Aggressively Protecting Your Rights

How do prosecutors decide on criminal charges?

| Feb 10, 2015 | Criminal Defense

The legal system is very complicated. It’s not intended to mystify you, but most people just don’t have reason to engage very deeply with the courts in Minnesota or anywhere else. That can make for a lot of confusion and consternation when you do find yourself caught up in a criminal action.

Regardless of whether events result in serious felony charges or a less serious misdemeanor case, the legal ramifications can be significant. It’s always wise to contact an experienced criminal defense attorney at the first possible opportunity — remembering to exercise your right to remain silent and your right to have an attorney with you before any police questioning.

But how do prosecutors make the determination of what charges to bring in a particular case? Well, a recent item in the St. Paul Pioneer Press offers a glimpse into just that. You might have seen the item last Sunday. It was about the sad circumstance of an 11-year-old boy who suffered serious brain trauma after being struck by a car as he walked to school last fall.

According to the police report, the boy was crossing a busy St. Paul street at an uncontrolled intersection. Two vehicles approached from the left. The first one stopped for the boy. The other driver, apparently not knowing why the first car had braked, decided to go around and ran into the child. He was reportedly going about the speed limit.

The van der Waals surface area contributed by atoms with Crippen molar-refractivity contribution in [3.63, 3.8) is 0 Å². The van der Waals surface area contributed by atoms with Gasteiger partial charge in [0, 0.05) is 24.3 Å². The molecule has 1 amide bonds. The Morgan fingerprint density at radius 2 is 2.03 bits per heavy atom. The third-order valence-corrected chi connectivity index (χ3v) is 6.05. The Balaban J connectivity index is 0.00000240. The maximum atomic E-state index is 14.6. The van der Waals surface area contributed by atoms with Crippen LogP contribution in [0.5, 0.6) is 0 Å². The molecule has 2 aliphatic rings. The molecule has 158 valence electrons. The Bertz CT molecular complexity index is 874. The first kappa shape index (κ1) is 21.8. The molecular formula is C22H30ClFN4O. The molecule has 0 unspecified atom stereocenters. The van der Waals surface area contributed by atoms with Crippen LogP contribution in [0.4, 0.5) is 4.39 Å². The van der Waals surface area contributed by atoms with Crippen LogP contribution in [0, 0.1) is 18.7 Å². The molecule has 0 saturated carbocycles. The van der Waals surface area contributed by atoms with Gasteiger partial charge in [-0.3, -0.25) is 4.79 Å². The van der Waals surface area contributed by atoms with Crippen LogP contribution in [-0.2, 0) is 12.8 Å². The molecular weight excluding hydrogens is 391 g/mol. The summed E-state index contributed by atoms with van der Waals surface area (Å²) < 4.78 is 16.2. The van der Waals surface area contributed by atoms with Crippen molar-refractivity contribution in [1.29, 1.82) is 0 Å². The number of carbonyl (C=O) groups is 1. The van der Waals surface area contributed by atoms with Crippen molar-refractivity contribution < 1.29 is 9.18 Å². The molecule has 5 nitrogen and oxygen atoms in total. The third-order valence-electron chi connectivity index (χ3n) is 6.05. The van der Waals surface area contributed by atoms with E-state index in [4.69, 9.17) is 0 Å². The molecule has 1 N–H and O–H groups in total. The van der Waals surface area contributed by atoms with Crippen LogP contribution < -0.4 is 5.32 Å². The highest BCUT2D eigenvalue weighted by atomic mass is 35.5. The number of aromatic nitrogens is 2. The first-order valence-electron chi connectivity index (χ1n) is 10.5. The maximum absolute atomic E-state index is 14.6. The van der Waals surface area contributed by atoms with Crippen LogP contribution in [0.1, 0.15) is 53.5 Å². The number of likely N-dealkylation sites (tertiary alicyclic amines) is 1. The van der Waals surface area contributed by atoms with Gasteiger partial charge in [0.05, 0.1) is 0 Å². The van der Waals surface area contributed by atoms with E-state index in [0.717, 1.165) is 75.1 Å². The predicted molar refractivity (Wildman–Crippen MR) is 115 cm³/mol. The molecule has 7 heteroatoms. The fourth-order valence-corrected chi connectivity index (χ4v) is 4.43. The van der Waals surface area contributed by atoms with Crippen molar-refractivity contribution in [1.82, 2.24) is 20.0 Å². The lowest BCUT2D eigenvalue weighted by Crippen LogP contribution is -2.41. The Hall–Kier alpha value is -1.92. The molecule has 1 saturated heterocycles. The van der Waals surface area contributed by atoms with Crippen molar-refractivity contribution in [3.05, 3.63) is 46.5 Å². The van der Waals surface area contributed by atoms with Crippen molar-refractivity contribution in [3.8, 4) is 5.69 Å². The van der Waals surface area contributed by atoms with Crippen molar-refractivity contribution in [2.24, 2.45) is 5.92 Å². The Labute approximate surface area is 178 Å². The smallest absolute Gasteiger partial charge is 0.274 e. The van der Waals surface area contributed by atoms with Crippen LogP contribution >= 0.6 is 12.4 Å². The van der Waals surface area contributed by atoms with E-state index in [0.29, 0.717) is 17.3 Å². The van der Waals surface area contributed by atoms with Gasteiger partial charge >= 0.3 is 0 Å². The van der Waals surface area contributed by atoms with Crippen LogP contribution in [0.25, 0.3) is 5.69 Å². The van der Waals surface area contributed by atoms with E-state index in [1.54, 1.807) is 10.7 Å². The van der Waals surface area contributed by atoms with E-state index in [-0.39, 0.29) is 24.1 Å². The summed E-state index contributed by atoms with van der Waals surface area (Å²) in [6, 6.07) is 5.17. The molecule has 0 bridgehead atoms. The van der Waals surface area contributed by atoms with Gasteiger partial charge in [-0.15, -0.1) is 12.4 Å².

State law gives the right of way to pedestrians crossing at a corner, whether there is a marked crosswalk there or not. So the boy likely had the right of way.

The Ramsey County attorney’s office considered filing felony charges in the case, which requires a standard of gross negligence. But officials acknowledge that’s hard to prove unless the suspect was driving under the influence, and that apparently was not the case. So now the matter is in the hands of the St. Paul city attorney and could be prosecuted as a careless driving misdemeanor.

The county attorney suggests it would be nice if another charge between those two would allow for a felony charge to be brought in cases like this one, but it’s not action lawmakers have seen fit to take.